First Party Claims Information: Is Your Insurer Really on Your Side? 

Why have insurance?

Life is full of risk, some potentially catastrophic. Insurance is simply one way in which we try to protect ourselves against the uncertainty and risk inherent in just being alive. Homeowners and even renters are often required to insure their homes. Even when not required, having property insurance is a good idea; all it takes is one disastrous event to ruin lives. The same is true of businesses and other organizations, such as churches, apartment complexes & condominiums and other commercial properties.

Those whose property is located in certain geographic areas may be required to purchase special insurance. If your property is in such a location, it’s wise to buy the additional coverage even when not required. Examples include flood insurance for properties located in flood plains, earthquake insurance for those on active fault lines and, for those on the Gulf & East Coasts, hurricane insurance.

What Types of Insurance are Available?

  • Non-residential property insurance. Click here for more.
  • Storm: covers structural damage, such as roofs/windows/siding
  • Fire: even if a fire doesn’t destroy a property, other damages may make it unusable, such as structural/plumbing/heating & cooling systems/smoke & soot and water damage from putting out the fire.
  • Water: covers damages caused by roof leaks, heavy rains.
  • Hail: covers roof damage (leaks), as well as structural damage (windows & screens,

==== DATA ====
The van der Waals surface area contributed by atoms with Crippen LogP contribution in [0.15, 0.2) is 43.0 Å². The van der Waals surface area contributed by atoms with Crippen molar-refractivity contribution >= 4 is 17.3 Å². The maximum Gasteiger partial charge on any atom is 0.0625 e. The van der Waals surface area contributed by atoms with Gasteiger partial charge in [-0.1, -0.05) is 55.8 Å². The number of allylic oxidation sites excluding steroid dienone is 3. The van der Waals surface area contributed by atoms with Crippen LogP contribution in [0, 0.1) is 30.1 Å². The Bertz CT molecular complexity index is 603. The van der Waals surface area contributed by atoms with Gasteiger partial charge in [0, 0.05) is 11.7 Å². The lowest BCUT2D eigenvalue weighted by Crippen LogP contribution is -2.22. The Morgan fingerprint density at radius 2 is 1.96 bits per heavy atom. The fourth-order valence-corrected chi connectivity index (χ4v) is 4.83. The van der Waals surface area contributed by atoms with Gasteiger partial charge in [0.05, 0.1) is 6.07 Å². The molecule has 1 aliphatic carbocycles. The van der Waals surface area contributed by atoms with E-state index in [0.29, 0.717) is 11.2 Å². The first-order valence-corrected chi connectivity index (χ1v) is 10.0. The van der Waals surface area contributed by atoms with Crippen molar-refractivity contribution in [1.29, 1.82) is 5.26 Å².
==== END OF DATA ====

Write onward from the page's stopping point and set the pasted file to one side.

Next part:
• decks, air conditioners, fences, garage doors, siding)
  • Wind: covers damages caused by high winds, including lifted shingles/debris & tree limb damage
  • Lightning: covers damages caused by fallen trees and includes fires started by lightning
  • Floods: different than regular water damage; covers flooding of entire structures/structural damage/loss of property
  • Earthquakes: covers structural damages/loss of property

  • Hurricanes: covers structural damages/loss of property
  • Winter storms: covers roof/structural damage/burst pipes

Property Insurance Explained
Even though we’re all open to risk and most of us have property insurance, it’s a complicated subject. Unless you’re a lawyer or an insurance professional, it’s common to think of insurance as merely a matter of “I pay my premium. The insurer pays me when I file a claim.” It’s quite a bit more involved than that, actually.
First, some basic definitions:

  • First party claimant – that’s you, the insured.
  • Second party – this is the insurance company. However, in common practice, they’re almost never referred to as anything other than “the insurance company” or “the insurer.”
  • First party claim – this is the claim you submit to your insurer when your property is damaged. First party claims are those which are paid directly to you, the insured, as opposed to the companies conducting repairs.
    • Example: there is a house fire. The homeowner files a claim (a request for compensation) to the insurer to cover the damages and repairs and the insurer sends the insured a check.
  • Exclusions – things that your policy does not cover. It’s always wise to read the fine print and know what, if any, exclusions are listed in your policy.